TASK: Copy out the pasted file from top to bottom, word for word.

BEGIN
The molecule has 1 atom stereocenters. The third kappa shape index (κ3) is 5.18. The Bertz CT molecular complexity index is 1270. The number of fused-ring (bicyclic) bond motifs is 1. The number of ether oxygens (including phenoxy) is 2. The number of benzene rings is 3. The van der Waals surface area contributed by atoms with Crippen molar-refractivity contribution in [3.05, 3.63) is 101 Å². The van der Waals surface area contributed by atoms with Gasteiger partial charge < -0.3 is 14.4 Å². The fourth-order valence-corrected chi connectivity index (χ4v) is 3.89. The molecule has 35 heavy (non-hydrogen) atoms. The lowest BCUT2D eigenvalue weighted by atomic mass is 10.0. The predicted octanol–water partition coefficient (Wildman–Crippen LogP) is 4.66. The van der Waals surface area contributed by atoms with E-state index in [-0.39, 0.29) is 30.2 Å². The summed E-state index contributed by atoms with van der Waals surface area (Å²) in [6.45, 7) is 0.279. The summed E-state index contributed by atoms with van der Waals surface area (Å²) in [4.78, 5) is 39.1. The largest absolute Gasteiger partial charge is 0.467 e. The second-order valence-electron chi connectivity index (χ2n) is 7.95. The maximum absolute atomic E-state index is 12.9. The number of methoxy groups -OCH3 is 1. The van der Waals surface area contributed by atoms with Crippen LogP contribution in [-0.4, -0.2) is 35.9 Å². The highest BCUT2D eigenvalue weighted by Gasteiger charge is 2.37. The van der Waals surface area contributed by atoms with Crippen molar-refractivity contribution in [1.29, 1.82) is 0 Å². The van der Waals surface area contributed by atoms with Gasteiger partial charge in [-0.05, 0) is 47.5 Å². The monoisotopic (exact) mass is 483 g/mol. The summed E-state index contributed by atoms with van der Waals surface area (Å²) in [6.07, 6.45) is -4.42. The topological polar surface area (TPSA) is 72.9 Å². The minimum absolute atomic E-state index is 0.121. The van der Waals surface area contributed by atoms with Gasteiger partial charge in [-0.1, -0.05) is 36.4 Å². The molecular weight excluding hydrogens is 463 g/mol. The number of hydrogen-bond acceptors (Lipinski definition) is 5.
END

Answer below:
The molecule has 1 atom stereocenters. The third kappa shape index (κ3) is 5.18. The Bertz CT molecular complexity index is 1270. The number of fused-ring (bicyclic) bond motifs is 1. The number of ether oxygens (including phenoxy) is 2. The number of benzene rings is 3. The van der Waals surface area contributed by atoms with Crippen molar-refractivity contribution in [3.05, 3.63) is 101 Å². The van der Waals surface area contributed by atoms with Gasteiger partial charge < -0.3 is 14.4 Å². The fourth-order valence-corrected chi connectivity index (χ4v) is 3.89. The molecule has 35 heavy (non-hydrogen) atoms. The lowest BCUT2D eigenvalue weighted by atomic mass is 10.0. The predicted octanol–water partition coefficient (Wildman–Crippen LogP) is 4.66. The van der Waals surface area contributed by atoms with E-state index in [-0.39, 0.29) is 30.2 Å². The summed E-state index contributed by atoms with van der Waals surface area (Å²) in [6.45, 7) is 0.279. The summed E-state index contributed by atoms with van der Waals surface area (Å²) in [4.78, 5) is 39.1. The largest absolute Gasteiger partial charge is 0.467 e. The second-order valence-electron chi connectivity index (χ2n) is 7.95. The maximum absolute atomic E-state index is 12.9. The number of methoxy groups -OCH3 is 1. The van der Waals surface area contributed by atoms with Crippen LogP contribution in [-0.4, -0.2) is 35.9 Å². The highest BCUT2D eigenvalue weighted by Gasteiger charge is 2.37. The van der Waals surface area contributed by atoms with Crippen molar-refractivity contribution in [1.29, 1.82) is 0 Å². The van der Waals surface area contributed by atoms with Gasteiger partial charge in [-0.05, 0) is 47.5 Å². The monoisotopic (exact) mass is 483 g/mol. The summed E-state index contributed by atoms with van der Waals surface area (Å²) in [6.07, 6.45) is -4.42. The topological polar surface area (TPSA) is 72.9 Å². The minimum absolute atomic E-state index is 0.121. The van der Waals surface area contributed by atoms with Gasteiger partial charge in [-0.1, -0.05) is 36.4 Å². The molecular weight excluding hydrogens is 463 g/mol. The number of hydrogen-bond acceptors (Lipinski definition) is 5.